We must protect our public lands By Senator Catherine Cortez Masto

Nevadans have good reason to be fiercely proud, and protective, of our public lands. From the crystal clear waters of Lake Tahoe in the north to the ruby sandstone canyons in the south, Nevada’s natural beauty is unparalleled. The opportunity to explore our state’s parks, monuments, and refuges is one of the many joys of living here.
I first encountered the wonder of Nevada’s public lands at a very young age. When my sister and I were kids, my dad took us all over the state, hiking, camping, rock-climbing, and bird watching. He loved the natural world and wanted us to discover its magic.
Every young Nevadan deserves to have that same experience. Outdoor recreation supports 20,000 jobs and generates $1.8 billion in sales in Nevada each year, but our public lands are not just a boon to our economy—they are a powerful tool for educating our children and improving their health. Nevada’s canyons, deserts, mountains, and lakes are the foundation of our Western identity and an indispensable part of our collective heritage.
On April 26, President Trump directed the Department of the Interior to review all national monuments designated in the past 20 years—a list that includes Gold Butte and Basin and Range. If the Trump administration revokes these designations, our state’s most valuable natural and cultural resources will become vulnerable to privatization, pollution, extraction, and permanent degradation. Trump’s budget proposal represents yet another threat to our public lands. If passed, it would eliminate $11.6 billion from the Department of the Interior, the agency responsible for managing them. These egregious cuts would hinder our ability to protect our lands, devastate our local economies and put the health of Nevadans at risk.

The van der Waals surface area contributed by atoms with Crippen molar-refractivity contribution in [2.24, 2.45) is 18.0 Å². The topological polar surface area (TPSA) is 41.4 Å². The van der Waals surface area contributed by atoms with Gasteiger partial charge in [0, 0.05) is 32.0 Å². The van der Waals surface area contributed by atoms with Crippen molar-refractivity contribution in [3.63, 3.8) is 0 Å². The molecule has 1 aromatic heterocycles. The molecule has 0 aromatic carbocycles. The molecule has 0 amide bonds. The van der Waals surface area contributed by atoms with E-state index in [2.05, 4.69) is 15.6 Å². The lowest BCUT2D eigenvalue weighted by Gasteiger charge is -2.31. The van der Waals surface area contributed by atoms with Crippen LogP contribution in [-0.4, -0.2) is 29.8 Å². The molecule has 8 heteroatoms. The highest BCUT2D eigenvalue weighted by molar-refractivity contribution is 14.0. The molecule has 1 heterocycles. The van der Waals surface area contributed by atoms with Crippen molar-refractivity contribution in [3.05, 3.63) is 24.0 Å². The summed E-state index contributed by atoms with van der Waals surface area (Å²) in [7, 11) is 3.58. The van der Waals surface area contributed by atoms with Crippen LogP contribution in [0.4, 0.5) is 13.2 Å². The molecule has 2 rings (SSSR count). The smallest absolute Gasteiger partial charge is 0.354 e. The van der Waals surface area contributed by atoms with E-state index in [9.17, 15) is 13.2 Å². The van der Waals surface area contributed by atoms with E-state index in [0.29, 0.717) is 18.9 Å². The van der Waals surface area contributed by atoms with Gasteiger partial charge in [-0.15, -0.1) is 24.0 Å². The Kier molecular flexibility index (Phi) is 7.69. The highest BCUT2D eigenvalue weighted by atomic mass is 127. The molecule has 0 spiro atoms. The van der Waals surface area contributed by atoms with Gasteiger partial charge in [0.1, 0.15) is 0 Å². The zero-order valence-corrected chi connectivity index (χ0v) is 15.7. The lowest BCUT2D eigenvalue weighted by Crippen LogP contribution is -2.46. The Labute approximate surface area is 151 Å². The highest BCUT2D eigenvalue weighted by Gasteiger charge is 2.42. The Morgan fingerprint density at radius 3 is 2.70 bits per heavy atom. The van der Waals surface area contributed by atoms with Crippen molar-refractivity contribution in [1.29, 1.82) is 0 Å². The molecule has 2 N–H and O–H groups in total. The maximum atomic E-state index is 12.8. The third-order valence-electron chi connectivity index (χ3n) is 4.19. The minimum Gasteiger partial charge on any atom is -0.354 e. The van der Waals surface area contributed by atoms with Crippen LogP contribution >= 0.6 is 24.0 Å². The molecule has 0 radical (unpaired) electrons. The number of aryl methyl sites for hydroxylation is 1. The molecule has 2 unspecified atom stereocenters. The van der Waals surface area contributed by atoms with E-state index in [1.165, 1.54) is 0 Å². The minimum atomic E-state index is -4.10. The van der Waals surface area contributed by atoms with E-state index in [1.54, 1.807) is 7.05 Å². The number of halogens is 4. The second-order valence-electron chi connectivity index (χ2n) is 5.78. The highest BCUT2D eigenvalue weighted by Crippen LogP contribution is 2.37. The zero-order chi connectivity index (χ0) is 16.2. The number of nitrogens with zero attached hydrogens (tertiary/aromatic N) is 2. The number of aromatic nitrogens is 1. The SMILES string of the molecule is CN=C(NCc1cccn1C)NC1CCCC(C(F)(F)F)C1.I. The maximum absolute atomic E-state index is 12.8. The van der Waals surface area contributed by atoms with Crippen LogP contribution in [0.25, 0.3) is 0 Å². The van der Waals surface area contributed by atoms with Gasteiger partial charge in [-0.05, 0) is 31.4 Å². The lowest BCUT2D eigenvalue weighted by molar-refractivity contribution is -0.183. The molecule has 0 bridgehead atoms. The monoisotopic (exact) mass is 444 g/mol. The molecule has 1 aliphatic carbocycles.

Our public lands belong to all of us so we need to protect them for future generations. I will work tirelessly with my colleagues to preserve Nevada’s public lands. To do otherwise would be a profound disservice to our children and grandchildren.
Note: The Department of the Interior is accepting public comment as part of its review. Go to monumentsforall.org to voice your support for our national monuments before July 10th.

ACLU Nevada Letter of Intent 2017

Dear Rose,

The 2017 Legislative Session is officially kicked off yesterday, we here at the ACLU of Nevada are excited to work with you on the important issues which will help protect and further civil liberties and rights here in Nevada.

The ACLU of Nevada will be proactive in supporting legislation that seeks to end the death penalty, mandates a more transparent, open and accessible state government, brings additional protections to those who identify as LGBTQ+, especially our youth, improves our criminal justice system, and many others.

We will also staunchly oppose any effort to revive the unconstitutional voucher scheme passed in 2015. We believe in public money for public schools and will not stand for taxpayer funded discrimination.

Over the course of the next 120 days, we will need your support and passion more than ever. Holly Welborn, our policy director, and the policy team will lead our legislative effort on the ground in Carson City for the duration of the session. You can help us by showing up to hearings, amplifying our message online, and calling and writing to your representatives to make your voice heard on the issues they will be voting on.

We are grateful for the support you provide and look forwarding to standing with you on issues specific to Nevada over the course of this legislative session and our ongoing national efforts.  Follow our legislative work 


Tod Story 
Executive Director 
ACLU of Nevada